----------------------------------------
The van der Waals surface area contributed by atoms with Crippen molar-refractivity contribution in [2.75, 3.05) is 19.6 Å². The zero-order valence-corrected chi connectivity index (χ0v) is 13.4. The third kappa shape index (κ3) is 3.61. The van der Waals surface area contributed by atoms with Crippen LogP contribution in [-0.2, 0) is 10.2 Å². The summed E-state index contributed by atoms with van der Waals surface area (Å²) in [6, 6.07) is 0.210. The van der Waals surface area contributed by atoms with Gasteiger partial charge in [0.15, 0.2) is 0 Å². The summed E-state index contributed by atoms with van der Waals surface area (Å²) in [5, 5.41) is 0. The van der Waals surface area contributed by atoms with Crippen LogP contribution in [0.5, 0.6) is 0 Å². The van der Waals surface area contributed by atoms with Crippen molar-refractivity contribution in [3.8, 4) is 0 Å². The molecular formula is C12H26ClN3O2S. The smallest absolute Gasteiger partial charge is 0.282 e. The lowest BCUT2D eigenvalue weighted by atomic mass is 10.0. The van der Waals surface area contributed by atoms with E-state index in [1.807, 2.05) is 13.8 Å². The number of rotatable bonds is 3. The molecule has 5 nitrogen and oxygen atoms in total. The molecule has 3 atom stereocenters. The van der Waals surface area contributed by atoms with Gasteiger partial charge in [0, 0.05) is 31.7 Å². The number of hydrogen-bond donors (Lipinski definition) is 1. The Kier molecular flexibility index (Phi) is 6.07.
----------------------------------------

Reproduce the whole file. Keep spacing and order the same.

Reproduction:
The van der Waals surface area contributed by atoms with Crippen molar-refractivity contribution in [2.75, 3.05) is 19.6 Å². The zero-order valence-corrected chi connectivity index (χ0v) is 13.4. The third kappa shape index (κ3) is 3.61. The van der Waals surface area contributed by atoms with Crippen LogP contribution in [-0.2, 0) is 10.2 Å². The summed E-state index contributed by atoms with van der Waals surface area (Å²) in [6, 6.07) is 0.210. The van der Waals surface area contributed by atoms with Gasteiger partial charge in [0.15, 0.2) is 0 Å². The summed E-state index contributed by atoms with van der Waals surface area (Å²) in [5, 5.41) is 0. The van der Waals surface area contributed by atoms with Crippen LogP contribution in [0.5, 0.6) is 0 Å². The van der Waals surface area contributed by atoms with Crippen molar-refractivity contribution in [3.8, 4) is 0 Å². The molecular formula is C12H26ClN3O2S. The smallest absolute Gasteiger partial charge is 0.282 e. The lowest BCUT2D eigenvalue weighted by atomic mass is 10.0. The van der Waals surface area contributed by atoms with E-state index in [1.807, 2.05) is 13.8 Å². The number of rotatable bonds is 3. The molecule has 5 nitrogen and oxygen atoms in total. The molecule has 3 atom stereocenters. The van der Waals surface area contributed by atoms with Gasteiger partial charge in [0, 0.05) is 31.7 Å². The number of hydrogen-bond donors (Lipinski definition) is 1. The Kier molecular flexibility index (Phi) is 6.07.